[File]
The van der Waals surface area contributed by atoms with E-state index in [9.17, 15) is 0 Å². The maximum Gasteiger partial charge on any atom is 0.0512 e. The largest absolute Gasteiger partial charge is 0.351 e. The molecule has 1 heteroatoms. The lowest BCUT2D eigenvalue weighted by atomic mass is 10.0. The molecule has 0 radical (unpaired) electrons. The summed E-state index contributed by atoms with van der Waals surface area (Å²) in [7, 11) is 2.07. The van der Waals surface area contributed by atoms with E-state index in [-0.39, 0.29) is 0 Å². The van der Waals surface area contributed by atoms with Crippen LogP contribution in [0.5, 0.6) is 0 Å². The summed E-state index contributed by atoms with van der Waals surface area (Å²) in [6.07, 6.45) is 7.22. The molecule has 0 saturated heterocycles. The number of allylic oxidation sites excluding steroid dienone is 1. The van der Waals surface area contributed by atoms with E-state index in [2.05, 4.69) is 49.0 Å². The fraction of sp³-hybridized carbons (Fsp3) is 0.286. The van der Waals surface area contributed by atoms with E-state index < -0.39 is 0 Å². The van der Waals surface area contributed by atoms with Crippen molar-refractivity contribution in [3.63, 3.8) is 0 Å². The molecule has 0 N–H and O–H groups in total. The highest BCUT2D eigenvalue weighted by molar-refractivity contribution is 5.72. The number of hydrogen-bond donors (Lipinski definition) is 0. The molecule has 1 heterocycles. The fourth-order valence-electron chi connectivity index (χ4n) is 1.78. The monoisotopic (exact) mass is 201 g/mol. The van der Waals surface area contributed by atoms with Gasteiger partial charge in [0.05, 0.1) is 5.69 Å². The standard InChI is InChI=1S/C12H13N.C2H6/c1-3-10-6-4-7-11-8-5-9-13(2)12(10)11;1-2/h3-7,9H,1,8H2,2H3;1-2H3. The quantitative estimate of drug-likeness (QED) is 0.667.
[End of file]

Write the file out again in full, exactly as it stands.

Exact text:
The van der Waals surface area contributed by atoms with E-state index in [9.17, 15) is 0 Å². The maximum Gasteiger partial charge on any atom is 0.0512 e. The largest absolute Gasteiger partial charge is 0.351 e. The molecule has 1 heteroatoms. The lowest BCUT2D eigenvalue weighted by atomic mass is 10.0. The molecule has 0 radical (unpaired) electrons. The summed E-state index contributed by atoms with van der Waals surface area (Å²) in [7, 11) is 2.07. The van der Waals surface area contributed by atoms with E-state index in [-0.39, 0.29) is 0 Å². The van der Waals surface area contributed by atoms with Crippen LogP contribution in [0.5, 0.6) is 0 Å². The summed E-state index contributed by atoms with van der Waals surface area (Å²) in [6.07, 6.45) is 7.22. The molecule has 0 saturated heterocycles. The number of allylic oxidation sites excluding steroid dienone is 1. The van der Waals surface area contributed by atoms with E-state index in [2.05, 4.69) is 49.0 Å². The fraction of sp³-hybridized carbons (Fsp3) is 0.286. The van der Waals surface area contributed by atoms with E-state index < -0.39 is 0 Å². The van der Waals surface area contributed by atoms with Crippen molar-refractivity contribution in [3.63, 3.8) is 0 Å². The molecule has 0 N–H and O–H groups in total. The highest BCUT2D eigenvalue weighted by molar-refractivity contribution is 5.72. The number of hydrogen-bond donors (Lipinski definition) is 0. The molecule has 1 heterocycles. The fourth-order valence-electron chi connectivity index (χ4n) is 1.78. The monoisotopic (exact) mass is 201 g/mol. The van der Waals surface area contributed by atoms with Gasteiger partial charge in [0.05, 0.1) is 5.69 Å². The standard InChI is InChI=1S/C12H13N.C2H6/c1-3-10-6-4-7-11-8-5-9-13(2)12(10)11;1-2/h3-7,9H,1,8H2,2H3;1-2H3. The quantitative estimate of drug-likeness (QED) is 0.667.